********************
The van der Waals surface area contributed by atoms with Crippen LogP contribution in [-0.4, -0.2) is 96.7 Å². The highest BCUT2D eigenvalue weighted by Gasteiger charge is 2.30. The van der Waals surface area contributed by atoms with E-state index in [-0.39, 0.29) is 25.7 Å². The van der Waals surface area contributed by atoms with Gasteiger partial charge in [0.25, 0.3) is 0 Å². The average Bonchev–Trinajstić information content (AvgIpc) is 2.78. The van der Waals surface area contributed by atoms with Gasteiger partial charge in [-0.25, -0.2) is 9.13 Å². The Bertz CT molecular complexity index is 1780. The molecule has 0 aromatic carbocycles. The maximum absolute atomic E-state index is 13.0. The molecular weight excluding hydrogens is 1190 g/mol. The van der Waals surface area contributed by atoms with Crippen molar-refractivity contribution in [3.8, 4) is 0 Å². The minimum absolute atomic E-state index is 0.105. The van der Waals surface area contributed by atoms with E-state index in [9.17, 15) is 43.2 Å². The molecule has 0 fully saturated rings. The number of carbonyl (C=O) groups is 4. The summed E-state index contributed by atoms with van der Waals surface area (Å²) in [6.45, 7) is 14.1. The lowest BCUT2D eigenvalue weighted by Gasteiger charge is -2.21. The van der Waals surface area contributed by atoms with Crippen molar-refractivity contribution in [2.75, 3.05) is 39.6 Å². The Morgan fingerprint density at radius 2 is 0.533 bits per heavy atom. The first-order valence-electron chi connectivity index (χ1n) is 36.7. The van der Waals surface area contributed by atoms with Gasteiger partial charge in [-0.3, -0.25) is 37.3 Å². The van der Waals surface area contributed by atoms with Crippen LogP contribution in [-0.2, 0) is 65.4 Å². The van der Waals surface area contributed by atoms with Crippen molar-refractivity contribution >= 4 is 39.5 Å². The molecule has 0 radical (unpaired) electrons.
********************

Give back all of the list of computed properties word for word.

The van der Waals surface area contributed by atoms with Crippen LogP contribution in [-0.4, -0.2) is 96.7 Å². The highest BCUT2D eigenvalue weighted by Gasteiger charge is 2.30. The van der Waals surface area contributed by atoms with E-state index in [-0.39, 0.29) is 25.7 Å². The van der Waals surface area contributed by atoms with Gasteiger partial charge in [0.25, 0.3) is 0 Å². The average Bonchev–Trinajstić information content (AvgIpc) is 2.78. The van der Waals surface area contributed by atoms with Gasteiger partial charge in [-0.25, -0.2) is 9.13 Å². The Bertz CT molecular complexity index is 1780. The molecule has 0 aromatic carbocycles. The maximum absolute atomic E-state index is 13.0. The molecular weight excluding hydrogens is 1190 g/mol. The van der Waals surface area contributed by atoms with Crippen molar-refractivity contribution in [3.8, 4) is 0 Å². The minimum absolute atomic E-state index is 0.105. The van der Waals surface area contributed by atoms with E-state index in [9.17, 15) is 43.2 Å². The molecule has 0 fully saturated rings. The number of carbonyl (C=O) groups is 4. The summed E-state index contributed by atoms with van der Waals surface area (Å²) in [6.45, 7) is 14.1. The lowest BCUT2D eigenvalue weighted by Gasteiger charge is -2.21. The van der Waals surface area contributed by atoms with Crippen molar-refractivity contribution in [2.75, 3.05) is 39.6 Å². The Morgan fingerprint density at radius 2 is 0.533 bits per heavy atom. The first-order valence-electron chi connectivity index (χ1n) is 36.7. The van der Waals surface area contributed by atoms with Gasteiger partial charge in [-0.3, -0.25) is 37.3 Å². The van der Waals surface area contributed by atoms with Crippen LogP contribution in [-0.2, 0) is 65.4 Å². The van der Waals surface area contributed by atoms with Crippen molar-refractivity contribution >= 4 is 39.5 Å². The molecule has 0 radical (unpaired) electrons.